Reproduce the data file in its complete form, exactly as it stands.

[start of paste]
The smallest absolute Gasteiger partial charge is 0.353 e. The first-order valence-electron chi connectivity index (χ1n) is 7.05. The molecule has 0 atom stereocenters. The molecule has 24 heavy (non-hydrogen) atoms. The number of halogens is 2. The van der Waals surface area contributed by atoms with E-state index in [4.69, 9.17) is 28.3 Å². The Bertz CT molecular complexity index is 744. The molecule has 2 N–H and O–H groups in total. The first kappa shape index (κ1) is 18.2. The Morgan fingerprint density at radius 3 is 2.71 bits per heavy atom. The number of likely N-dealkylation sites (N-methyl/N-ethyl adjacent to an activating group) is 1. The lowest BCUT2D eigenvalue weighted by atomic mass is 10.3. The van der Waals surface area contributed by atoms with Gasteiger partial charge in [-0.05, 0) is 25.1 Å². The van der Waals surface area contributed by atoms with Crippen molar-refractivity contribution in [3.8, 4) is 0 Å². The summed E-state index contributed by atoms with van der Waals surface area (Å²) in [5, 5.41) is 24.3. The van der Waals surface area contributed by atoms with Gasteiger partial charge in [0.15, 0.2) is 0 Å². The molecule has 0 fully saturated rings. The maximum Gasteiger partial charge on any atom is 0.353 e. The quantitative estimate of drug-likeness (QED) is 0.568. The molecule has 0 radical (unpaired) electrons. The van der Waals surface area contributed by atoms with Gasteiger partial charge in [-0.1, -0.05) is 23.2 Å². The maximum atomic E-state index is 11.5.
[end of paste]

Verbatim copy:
The smallest absolute Gasteiger partial charge is 0.353 e. The first-order valence-electron chi connectivity index (χ1n) is 7.05. The molecule has 0 atom stereocenters. The molecule has 24 heavy (non-hydrogen) atoms. The number of halogens is 2. The van der Waals surface area contributed by atoms with E-state index in [4.69, 9.17) is 28.3 Å². The Bertz CT molecular complexity index is 744. The molecule has 2 N–H and O–H groups in total. The first kappa shape index (κ1) is 18.2. The Morgan fingerprint density at radius 3 is 2.71 bits per heavy atom. The number of likely N-dealkylation sites (N-methyl/N-ethyl adjacent to an activating group) is 1. The lowest BCUT2D eigenvalue weighted by atomic mass is 10.3. The van der Waals surface area contributed by atoms with Gasteiger partial charge in [-0.05, 0) is 25.1 Å². The van der Waals surface area contributed by atoms with Crippen molar-refractivity contribution in [3.8, 4) is 0 Å². The summed E-state index contributed by atoms with van der Waals surface area (Å²) in [5, 5.41) is 24.3. The van der Waals surface area contributed by atoms with Gasteiger partial charge in [0.15, 0.2) is 0 Å². The molecule has 0 fully saturated rings. The maximum Gasteiger partial charge on any atom is 0.353 e. The quantitative estimate of drug-likeness (QED) is 0.568. The molecule has 0 radical (unpaired) electrons. The van der Waals surface area contributed by atoms with Gasteiger partial charge in [-0.1, -0.05) is 23.2 Å². The maximum atomic E-state index is 11.5.